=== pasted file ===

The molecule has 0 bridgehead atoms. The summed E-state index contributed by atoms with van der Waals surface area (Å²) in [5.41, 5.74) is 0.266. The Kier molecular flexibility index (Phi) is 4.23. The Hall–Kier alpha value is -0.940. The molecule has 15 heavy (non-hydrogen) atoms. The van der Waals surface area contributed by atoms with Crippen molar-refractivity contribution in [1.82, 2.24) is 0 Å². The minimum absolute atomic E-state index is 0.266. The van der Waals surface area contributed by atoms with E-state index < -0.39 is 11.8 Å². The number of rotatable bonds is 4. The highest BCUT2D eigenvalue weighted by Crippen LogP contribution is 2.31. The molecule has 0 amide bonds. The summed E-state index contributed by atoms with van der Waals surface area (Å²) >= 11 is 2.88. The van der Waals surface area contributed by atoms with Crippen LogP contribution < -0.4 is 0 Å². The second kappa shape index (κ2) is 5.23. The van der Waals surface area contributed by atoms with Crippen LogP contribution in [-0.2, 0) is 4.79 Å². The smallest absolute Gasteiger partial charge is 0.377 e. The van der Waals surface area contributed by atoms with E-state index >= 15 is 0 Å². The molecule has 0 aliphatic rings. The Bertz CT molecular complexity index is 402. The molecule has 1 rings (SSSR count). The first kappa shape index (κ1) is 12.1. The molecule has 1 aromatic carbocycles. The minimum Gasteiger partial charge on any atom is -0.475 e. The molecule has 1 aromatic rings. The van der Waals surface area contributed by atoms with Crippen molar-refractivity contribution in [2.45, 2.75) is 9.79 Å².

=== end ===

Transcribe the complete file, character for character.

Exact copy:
The molecule has 0 bridgehead atoms. The summed E-state index contributed by atoms with van der Waals surface area (Å²) in [5.41, 5.74) is 0.266. The Kier molecular flexibility index (Phi) is 4.23. The Hall–Kier alpha value is -0.940. The molecule has 15 heavy (non-hydrogen) atoms. The van der Waals surface area contributed by atoms with Crippen molar-refractivity contribution in [1.82, 2.24) is 0 Å². The minimum absolute atomic E-state index is 0.266. The van der Waals surface area contributed by atoms with E-state index < -0.39 is 11.8 Å². The number of rotatable bonds is 4. The highest BCUT2D eigenvalue weighted by Crippen LogP contribution is 2.31. The molecule has 0 amide bonds. The summed E-state index contributed by atoms with van der Waals surface area (Å²) >= 11 is 2.88. The van der Waals surface area contributed by atoms with Crippen LogP contribution < -0.4 is 0 Å². The second kappa shape index (κ2) is 5.23. The van der Waals surface area contributed by atoms with Crippen LogP contribution in [-0.2, 0) is 4.79 Å². The smallest absolute Gasteiger partial charge is 0.377 e. The van der Waals surface area contributed by atoms with E-state index >= 15 is 0 Å². The molecule has 0 aliphatic rings. The Bertz CT molecular complexity index is 402. The molecule has 1 rings (SSSR count). The first kappa shape index (κ1) is 12.1. The molecule has 1 aromatic carbocycles. The minimum Gasteiger partial charge on any atom is -0.475 e. The molecule has 1 aromatic rings. The van der Waals surface area contributed by atoms with Crippen molar-refractivity contribution in [2.45, 2.75) is 9.79 Å².